2 | The podcast that everyone seems to be listening to
3 |On embracing our natural hair
4 | When we follow a certain diet or fad to feed our ego
6 | This tube can transform your next sad desk lunch
7 | I'm nursing my marathon-training body out of a knee injury & this balm is my saviour rubbed on along with this essential oil
9 | All hail the one-piece, like this vintage-inspired knotted number & a whimsical one that's a deal
10 | A bioactive plant-based omega-3 from a plant you have likely never heard of but is the richest commercially-available botanical source

11 | The sustainable running ware made in Massachusetts with high technology antibacterial merino fibers, inspired by the nostalgia of Ivy League track & field

12 | The Autoimmune Paleo, all-vegetable crackers that I will be noshing on for the rest of my life, more on which is coming this week on the blog!

13 | The skin-perfecting chocolate with which I'm rekindling my relationship to treating myself


14 | The playlist I have on repeat to escape from Monday blues

the
 T H O U G H T  O F  T H E  W E E K

"Prayer is translation. A [wo]man translates him [her] self into a child for there is in language
[s]he has barely mastered"

—lEONARD COHEN

Wednesday, April 19, 2017

SPIRITUAL SMACK: UNRESTRICTED AVAILABILITY

S P I R I T U A L   S M A C K  |  U N R E S T R I C T E D   A V A I L A B I L I T Y

Yesterday morning, I received a call from someone very close to me that opened in tears. I was working, but in the mercurial manner in which I spin myself from task to task, I decided to stay on the phone. The said person was in a situation I could not immediately or frankly ever resolve. I made a moue at the display of my futility cutting at my ego, fit for the dust.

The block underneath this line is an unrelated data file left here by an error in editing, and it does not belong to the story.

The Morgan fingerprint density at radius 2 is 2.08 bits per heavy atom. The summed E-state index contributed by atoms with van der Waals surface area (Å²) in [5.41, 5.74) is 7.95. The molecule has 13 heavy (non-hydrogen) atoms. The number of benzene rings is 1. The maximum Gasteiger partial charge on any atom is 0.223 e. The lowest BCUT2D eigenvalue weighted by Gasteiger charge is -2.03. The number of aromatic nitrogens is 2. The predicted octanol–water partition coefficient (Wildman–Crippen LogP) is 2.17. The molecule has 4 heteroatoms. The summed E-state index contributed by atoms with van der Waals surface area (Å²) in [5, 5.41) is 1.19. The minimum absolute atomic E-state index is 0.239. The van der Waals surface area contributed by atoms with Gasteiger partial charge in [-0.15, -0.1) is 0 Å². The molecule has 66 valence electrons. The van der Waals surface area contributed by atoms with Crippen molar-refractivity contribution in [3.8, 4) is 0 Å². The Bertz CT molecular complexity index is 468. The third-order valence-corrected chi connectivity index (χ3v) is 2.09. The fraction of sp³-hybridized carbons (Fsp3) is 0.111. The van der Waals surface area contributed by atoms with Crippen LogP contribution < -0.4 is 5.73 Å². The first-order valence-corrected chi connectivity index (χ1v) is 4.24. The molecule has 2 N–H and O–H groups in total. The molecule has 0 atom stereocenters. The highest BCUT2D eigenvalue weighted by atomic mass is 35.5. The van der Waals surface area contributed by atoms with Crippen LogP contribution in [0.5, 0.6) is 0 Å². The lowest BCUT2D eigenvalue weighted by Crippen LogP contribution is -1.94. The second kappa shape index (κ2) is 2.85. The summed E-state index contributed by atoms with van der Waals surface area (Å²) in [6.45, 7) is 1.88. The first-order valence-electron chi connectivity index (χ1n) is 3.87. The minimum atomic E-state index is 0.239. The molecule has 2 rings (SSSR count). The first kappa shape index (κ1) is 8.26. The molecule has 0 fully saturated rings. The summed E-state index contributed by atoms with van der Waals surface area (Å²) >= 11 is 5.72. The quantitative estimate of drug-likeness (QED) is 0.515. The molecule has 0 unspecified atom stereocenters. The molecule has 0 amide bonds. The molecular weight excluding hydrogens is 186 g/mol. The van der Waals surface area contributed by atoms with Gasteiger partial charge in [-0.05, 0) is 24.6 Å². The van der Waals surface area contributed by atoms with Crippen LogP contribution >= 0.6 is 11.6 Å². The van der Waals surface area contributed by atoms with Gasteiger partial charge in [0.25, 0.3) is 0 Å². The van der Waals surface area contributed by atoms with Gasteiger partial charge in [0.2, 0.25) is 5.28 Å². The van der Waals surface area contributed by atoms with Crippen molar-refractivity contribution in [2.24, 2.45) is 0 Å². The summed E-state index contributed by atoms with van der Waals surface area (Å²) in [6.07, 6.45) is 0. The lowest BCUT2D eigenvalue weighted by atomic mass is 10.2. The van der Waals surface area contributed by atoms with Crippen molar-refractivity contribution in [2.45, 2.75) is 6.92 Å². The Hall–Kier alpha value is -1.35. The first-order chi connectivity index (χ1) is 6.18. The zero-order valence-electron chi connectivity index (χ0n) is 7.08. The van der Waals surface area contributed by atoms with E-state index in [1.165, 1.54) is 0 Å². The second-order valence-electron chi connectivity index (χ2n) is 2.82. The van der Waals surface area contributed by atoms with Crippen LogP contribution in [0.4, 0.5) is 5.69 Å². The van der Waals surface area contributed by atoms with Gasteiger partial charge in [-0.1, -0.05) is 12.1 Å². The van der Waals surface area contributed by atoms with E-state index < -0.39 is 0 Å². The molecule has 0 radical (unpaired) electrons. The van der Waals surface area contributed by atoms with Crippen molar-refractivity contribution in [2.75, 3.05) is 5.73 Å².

Yes—this was about me. In making myself available to the other, I was demarcating a destination—a point where I could travel to in her train of thought where the railway was frayed. A metal to pound upon, to fix.  Yet, my efforts were only striking to ignite the light on my own reflection in the window. Rather than travelling alongside her, I was mapping my own trip towards a fixed destination of resolution. A point of stop unbeknownst to her for my uncovering. I had shed a mere coup d'œil on her state, only to view her through the looking glass of my own vision—contained within my perspective, a narrative of eventual repair. 

In sharing the ache of another, some of us claim it as our métier to dull it or trace its source. We prod ourselves for an answer, preoccupying ourselves with ourselves, rather than listening to receive it from its source. How do we welcome others? How do we inhabit ourselves so we may become a host for another? We can be with another but not be available to them. How do we restrict our presence with the other in drawing our attention away to finding a resolution? 

On this point, author Sue Monk Kidd points to the Zen adage of undivided consciousness, in which we simply eat when we eat and sit when we sit. In that vein and in being with another in their suffering, how can we simply be with them? How can we unfurl their narrative, aside from the scribbles of our ego's own agenda? How can we fill their half-empty cup? Our contrived solution is only but honey, sweet to us in its victorious find but too viscous for another to flow through. How can we become water to water? To re-fill the cup of another in the permeability of our mere presence, undiluted by our ego? Leading a solution to nowhere but to simply being now and here.